Title:                  Eye of the Needle

Author:                Ken Follett

Follett, Ken (1978). Eye of the Needle. New York: Arbor House

LCCN:    77090670

PZ4.F665 Ey 1978


Date Posted:      April 9, 2015

It is 1944 and weeks before D-Day. The Allies are disguising their invasion plans with a phony armada of ships and planes. Their plan would be scuppered if an enemy agent found out… and then, Hitler’s prize agent, “The Needle”, does just that. Hunted by MI5, he leads a murderous trail across Britain to a waiting U-Boat. But he hasn’t planned for a storm-battered island, and the remarkable young woman who lives there.

A lot of wartime secrets came out in the mid-Seventies. I read a number of nonfiction books about intelligence and espionage in World War Two. One was Bodyguard of Lies by Anthony Cave Brown, about how the Allies deceived the Germans into deploying their resources in the wrong places.

In particular, there was a fascinating, amusing and very elaborate deception for the D-Day Invasion. The Allies created an entire phony army in East Anglia, including inflatable tanks, cardboard Spitfires and barracks with roofs but no walls. It was created only to be photographed from the air by German reconnaissance planes. The aim was to fool the Germans into thinking that the army was building up in the east, indicating that the invasion would come across the narrow part of the channel at Calais. And it worked!

The Germans left the beaches of Normandy weakly defended and allowed the Allied invasion forces to get a toehold. My idea was simple. If one German spy had seen the inflatable tanks, the cardboard Spitfires and the whole mock-up from the ground and got back to Germany with the information, then the Germans could have been prepared for the D-Day landings at Normandy and history might have taken a different course.

This was the best story idea I had ever had and I had also reached a breakthrough point in my development as a writer. I planned the book carefully and wrote a detailed outline. I researched the period thoroughly and I put a lot of the detail into the story. It gave the book a feel for the grain of everyday life, something that my work had never had before. The richness of detail slows the writing down, but that was what my work needed. My early books were all too brisk and things happened too quickly. With Eye of the Needle, I got the pace right for the first time. The reader doesn’t want you to be too brisk, especially in a tense, dramatic situation.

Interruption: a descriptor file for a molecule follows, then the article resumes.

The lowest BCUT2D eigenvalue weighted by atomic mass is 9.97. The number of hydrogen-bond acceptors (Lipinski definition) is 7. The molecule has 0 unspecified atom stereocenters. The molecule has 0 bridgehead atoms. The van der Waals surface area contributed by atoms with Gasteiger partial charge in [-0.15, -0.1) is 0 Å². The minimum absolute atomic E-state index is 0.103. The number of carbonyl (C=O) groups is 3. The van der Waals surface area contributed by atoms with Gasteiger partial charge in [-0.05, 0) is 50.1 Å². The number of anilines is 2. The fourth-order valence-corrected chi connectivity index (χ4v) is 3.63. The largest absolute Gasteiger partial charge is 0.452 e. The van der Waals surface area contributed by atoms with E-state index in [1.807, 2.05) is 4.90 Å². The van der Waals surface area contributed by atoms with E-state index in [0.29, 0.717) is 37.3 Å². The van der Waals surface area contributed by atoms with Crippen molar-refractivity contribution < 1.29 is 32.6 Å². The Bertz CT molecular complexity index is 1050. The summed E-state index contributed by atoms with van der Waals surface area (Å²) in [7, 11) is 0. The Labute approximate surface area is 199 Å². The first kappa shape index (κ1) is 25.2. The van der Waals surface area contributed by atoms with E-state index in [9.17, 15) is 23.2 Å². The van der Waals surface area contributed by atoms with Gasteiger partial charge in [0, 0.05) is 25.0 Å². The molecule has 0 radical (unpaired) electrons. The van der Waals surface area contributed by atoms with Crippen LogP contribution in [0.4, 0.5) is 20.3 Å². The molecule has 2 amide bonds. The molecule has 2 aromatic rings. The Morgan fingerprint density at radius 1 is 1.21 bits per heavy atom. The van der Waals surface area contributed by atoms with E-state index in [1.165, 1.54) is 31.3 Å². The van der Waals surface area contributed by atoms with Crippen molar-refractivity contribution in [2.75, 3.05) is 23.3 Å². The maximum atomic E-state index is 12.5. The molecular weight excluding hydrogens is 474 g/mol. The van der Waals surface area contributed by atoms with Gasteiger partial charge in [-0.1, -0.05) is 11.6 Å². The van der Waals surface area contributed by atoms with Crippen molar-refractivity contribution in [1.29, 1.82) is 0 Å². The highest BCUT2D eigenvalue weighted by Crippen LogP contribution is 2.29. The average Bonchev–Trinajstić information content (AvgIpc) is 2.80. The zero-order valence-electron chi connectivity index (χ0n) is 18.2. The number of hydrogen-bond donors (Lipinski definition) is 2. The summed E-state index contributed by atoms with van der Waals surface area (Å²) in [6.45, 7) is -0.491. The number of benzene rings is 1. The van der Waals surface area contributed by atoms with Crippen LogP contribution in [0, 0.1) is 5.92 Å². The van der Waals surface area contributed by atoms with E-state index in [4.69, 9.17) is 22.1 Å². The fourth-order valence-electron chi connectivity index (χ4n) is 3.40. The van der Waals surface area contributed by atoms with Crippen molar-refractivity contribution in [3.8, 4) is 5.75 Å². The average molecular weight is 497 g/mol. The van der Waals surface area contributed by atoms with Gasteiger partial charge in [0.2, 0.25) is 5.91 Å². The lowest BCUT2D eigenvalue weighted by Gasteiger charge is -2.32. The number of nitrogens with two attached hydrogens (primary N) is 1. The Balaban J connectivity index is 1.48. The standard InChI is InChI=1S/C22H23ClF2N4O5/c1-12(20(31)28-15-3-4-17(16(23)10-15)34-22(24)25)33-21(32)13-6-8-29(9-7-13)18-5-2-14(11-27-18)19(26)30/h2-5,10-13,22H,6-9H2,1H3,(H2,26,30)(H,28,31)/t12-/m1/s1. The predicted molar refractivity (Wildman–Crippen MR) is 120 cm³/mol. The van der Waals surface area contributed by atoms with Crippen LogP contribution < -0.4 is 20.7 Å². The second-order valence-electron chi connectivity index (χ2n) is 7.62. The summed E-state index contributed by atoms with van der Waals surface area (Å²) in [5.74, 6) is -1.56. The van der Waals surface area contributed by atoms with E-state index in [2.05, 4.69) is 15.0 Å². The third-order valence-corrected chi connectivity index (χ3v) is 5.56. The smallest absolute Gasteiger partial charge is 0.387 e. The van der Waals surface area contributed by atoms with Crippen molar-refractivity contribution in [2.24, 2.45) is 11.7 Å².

The spy, Die Nadel, has got the crucial information, he knows how important it is, and he has to get home. But he has got to travel the length of England to rendezvous with a U-boat in the North Sea. In the early days, I would have had him make that journey in a few pages and there wouldn’t have been any suspense. By the time I wrote Eye of the Needle, I realized that the reader wants a tense situation to go on for a long time. The writer has to keep on thinking of new things that could go wrong.

Even before I finished it, I knew Eye of the Needle was much better than anything I had done before. My ex-wife remembers me sitting at the typewriter saying, “This is absolutely terrific.” My agent, Al Zuckerman, also realized how good it was. After years of telling me my books weren’t good enough to sell on the American market, he said, “this is going to be a huge international best seller and you are going to have tax problems.” He was right.

It came out in 1978 and did well all over the world. The British publisher, who had commissioned it on the basis of a short outline, did not see the potential, and it was published in a low-key way in the UK. Twenty years later, Eye of the Needle is still selling in 25 or 30 languages and new editions are published constantly. It would take an accountant a week to work out the exact numbers, but it has sold about ten million copies.

My first copy was printed in Reader’s Digest Condensed Books (Vol. 122 #1, 1979)


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